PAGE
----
While scope is somewhat flexible it is typically not flexible enough to account for all the unexpected roadblocks.  The only other alterative is to vary the schedule enough to allow for the work to be completed.  Management (particularly non-IT management) finds this unsettling.  Many of the software horror stories circulating today have their origin in management that is unwilling to sacrifice either scope or schedule and end up sacrificing staff instead. 

In order to work around the scope/schedule problem some have resorted to saying—“We can meet the schedule, but must cut quality.”  Personally, I see this as a cop out.  Quality is an attribute of scope.  A buggy or hard to use solution is an unfinished solution.  Phrasing scope in terms of “quality” might be easier for non-technical people to understand.  However, it gives the idea that quality is optional.  The results are rarely pretty.

Personally, my approach to schedule management is to keep a close relationship with my user/customer community updating them regularly on the status and challenges of the current project.  Initially this approach often results in a burst of initial scope when people realize that someone in IT is finally listening!  However, it’s not long before a balance emerges.  I’ve found that (most) customers will voluntarily cut/modify scope in order to achieve their top priorities within a reasonable schedule.

However, a note of warning is due here.  A key part of a good relationship with a customer is to emphasize the infrastructural investments that must be made.  The customer must “own” not only their features, but the entire system that supports those features.  Otherwise they won’t value/appreciate the huge investment that must be made.  Software is a lot like an ice-berg.  That 20% that is visible—the UI—is supported by 80% that is under the water.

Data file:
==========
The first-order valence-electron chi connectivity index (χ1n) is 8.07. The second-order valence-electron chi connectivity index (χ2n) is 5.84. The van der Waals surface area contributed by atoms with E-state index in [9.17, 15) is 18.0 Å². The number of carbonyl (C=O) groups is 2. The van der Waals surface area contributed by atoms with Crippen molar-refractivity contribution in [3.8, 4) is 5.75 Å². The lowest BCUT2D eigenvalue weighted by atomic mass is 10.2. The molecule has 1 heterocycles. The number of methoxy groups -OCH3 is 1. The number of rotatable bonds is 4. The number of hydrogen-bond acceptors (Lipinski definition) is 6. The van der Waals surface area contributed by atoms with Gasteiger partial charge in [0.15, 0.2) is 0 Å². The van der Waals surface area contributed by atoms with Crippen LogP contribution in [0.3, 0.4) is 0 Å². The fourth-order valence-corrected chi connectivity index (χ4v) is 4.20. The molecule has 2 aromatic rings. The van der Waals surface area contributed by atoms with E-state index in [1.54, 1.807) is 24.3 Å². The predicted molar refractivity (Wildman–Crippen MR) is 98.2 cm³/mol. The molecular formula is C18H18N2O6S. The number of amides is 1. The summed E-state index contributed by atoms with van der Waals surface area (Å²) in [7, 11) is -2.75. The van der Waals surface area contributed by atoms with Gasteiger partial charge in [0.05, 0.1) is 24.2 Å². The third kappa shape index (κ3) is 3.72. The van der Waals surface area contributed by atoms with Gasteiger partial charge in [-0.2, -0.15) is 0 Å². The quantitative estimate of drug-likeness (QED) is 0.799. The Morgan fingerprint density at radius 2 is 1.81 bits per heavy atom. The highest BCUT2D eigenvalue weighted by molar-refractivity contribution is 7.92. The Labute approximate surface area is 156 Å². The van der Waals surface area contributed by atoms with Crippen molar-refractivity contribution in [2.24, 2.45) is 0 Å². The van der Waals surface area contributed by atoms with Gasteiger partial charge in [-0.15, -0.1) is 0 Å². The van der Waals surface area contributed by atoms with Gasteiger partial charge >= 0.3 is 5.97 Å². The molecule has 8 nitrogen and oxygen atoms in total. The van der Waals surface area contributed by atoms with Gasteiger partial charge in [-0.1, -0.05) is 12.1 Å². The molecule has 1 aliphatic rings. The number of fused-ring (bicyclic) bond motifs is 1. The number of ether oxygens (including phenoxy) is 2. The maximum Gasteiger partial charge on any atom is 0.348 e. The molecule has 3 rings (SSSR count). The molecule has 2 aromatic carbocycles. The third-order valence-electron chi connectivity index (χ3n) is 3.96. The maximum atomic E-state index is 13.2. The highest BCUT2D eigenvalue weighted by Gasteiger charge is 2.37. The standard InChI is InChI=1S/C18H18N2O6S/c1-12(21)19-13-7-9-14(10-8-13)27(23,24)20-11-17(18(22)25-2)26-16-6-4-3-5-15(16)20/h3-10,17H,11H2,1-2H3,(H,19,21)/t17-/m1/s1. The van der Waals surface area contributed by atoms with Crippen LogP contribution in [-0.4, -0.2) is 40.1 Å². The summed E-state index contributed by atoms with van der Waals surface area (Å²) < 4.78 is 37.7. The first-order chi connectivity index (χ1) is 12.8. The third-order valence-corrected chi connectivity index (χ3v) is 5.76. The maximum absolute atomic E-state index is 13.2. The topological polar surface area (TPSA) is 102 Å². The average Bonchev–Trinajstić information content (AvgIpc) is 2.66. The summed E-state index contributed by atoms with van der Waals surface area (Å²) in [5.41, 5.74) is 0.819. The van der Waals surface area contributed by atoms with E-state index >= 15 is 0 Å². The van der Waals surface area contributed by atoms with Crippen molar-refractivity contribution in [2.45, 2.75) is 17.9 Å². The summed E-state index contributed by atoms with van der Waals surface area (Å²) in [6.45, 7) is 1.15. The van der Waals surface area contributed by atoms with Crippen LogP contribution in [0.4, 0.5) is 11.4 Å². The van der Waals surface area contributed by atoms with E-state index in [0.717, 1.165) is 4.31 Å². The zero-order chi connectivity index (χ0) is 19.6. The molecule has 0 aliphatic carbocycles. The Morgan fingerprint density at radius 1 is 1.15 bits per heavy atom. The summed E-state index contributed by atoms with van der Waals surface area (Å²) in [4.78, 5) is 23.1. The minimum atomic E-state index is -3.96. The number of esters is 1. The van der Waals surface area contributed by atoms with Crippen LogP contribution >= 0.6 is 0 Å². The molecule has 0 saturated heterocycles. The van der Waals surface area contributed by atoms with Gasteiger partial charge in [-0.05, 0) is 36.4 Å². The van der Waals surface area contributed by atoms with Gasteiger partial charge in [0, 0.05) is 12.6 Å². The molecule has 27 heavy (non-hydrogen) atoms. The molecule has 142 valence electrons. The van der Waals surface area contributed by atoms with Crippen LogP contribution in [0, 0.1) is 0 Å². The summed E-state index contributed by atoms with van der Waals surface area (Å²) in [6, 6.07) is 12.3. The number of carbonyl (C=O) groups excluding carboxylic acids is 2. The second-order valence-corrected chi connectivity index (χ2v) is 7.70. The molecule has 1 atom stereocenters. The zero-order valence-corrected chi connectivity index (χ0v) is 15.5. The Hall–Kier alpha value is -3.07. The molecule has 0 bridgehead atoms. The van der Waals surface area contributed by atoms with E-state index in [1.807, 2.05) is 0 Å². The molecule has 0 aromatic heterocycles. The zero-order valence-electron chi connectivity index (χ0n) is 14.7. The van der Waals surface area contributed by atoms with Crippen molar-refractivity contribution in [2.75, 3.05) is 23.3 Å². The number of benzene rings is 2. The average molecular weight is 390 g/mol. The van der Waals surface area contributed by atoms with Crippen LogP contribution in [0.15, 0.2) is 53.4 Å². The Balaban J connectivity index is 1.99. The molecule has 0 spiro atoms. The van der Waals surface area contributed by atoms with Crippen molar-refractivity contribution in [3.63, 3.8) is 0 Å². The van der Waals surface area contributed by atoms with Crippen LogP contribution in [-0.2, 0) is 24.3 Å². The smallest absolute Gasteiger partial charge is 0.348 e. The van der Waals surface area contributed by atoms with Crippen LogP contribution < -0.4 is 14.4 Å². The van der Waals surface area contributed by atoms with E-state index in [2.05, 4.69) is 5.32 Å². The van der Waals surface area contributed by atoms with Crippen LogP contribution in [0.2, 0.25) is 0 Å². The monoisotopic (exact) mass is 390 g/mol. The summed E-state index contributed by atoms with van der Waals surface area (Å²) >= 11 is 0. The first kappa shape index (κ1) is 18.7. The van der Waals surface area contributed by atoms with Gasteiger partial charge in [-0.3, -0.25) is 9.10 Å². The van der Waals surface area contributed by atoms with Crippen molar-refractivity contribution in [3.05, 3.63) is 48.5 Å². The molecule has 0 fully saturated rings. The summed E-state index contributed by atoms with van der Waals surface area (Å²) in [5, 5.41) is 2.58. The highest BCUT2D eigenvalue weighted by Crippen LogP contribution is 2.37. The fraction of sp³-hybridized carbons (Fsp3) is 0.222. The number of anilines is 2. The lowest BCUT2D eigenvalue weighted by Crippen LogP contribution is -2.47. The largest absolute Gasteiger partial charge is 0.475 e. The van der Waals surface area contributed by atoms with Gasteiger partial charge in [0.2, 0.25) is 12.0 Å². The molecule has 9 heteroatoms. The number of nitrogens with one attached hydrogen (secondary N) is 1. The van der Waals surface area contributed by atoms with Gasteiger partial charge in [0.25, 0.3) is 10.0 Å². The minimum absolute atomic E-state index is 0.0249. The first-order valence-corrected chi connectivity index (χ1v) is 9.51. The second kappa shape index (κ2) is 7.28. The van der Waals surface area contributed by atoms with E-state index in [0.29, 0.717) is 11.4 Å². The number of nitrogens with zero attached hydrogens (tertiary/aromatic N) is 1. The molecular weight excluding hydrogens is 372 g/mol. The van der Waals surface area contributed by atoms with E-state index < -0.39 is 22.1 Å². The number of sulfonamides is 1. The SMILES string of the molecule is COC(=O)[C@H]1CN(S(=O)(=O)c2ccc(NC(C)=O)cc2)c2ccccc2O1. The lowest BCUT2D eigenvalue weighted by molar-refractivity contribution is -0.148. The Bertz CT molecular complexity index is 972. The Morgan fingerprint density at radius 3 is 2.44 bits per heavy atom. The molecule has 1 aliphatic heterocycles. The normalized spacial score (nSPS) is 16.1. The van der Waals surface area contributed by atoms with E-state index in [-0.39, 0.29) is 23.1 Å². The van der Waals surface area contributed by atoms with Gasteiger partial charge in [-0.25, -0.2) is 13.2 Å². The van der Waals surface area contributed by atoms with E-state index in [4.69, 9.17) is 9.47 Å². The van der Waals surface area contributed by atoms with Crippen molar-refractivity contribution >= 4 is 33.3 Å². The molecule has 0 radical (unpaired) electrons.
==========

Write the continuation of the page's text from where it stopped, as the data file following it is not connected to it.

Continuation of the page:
Far too often programmers are left without control of scope or schedule and are forced to absorb the randomness of software development by working extra hours.  If the software industry recognized the true nature of software we’d abandon our project-centric approach and turn to a more dynamic model.  (I see signs of this in the current wave of web 2.0 companies)  One of evolving systems (or sets of interacting systems) developed over the long-term with an eye towards process and integration.

Additional Reading:In this article Joel Spolsky comments that the construction phase of software can be estimated with decent accuracy, but the design and bug fixing phases of software are unpredictable.  An interesting idea with a number of practical applications.


Change Without Risk?

September 9, 2007


“Change Without Risk” the slogan read.  This was on a poster advertising the latest Oracle DB release that came shrinkwrapped with the latest copy of Oracle Magazine.  “Change Without Risk”. . . what a laugh.  The very idea is ludicrous. Please, someone put a leash on those marketing guys!

Everything has risk.  Upgrading has risk.  Not upgrading can have even more risk.  Evaluating and managing risk is second nature to those of us in IT.  But, it’s easy to get into a rut and not think deeply about risk until some silly piece of marketing hype comes along.

There are four basic ways to handle risk: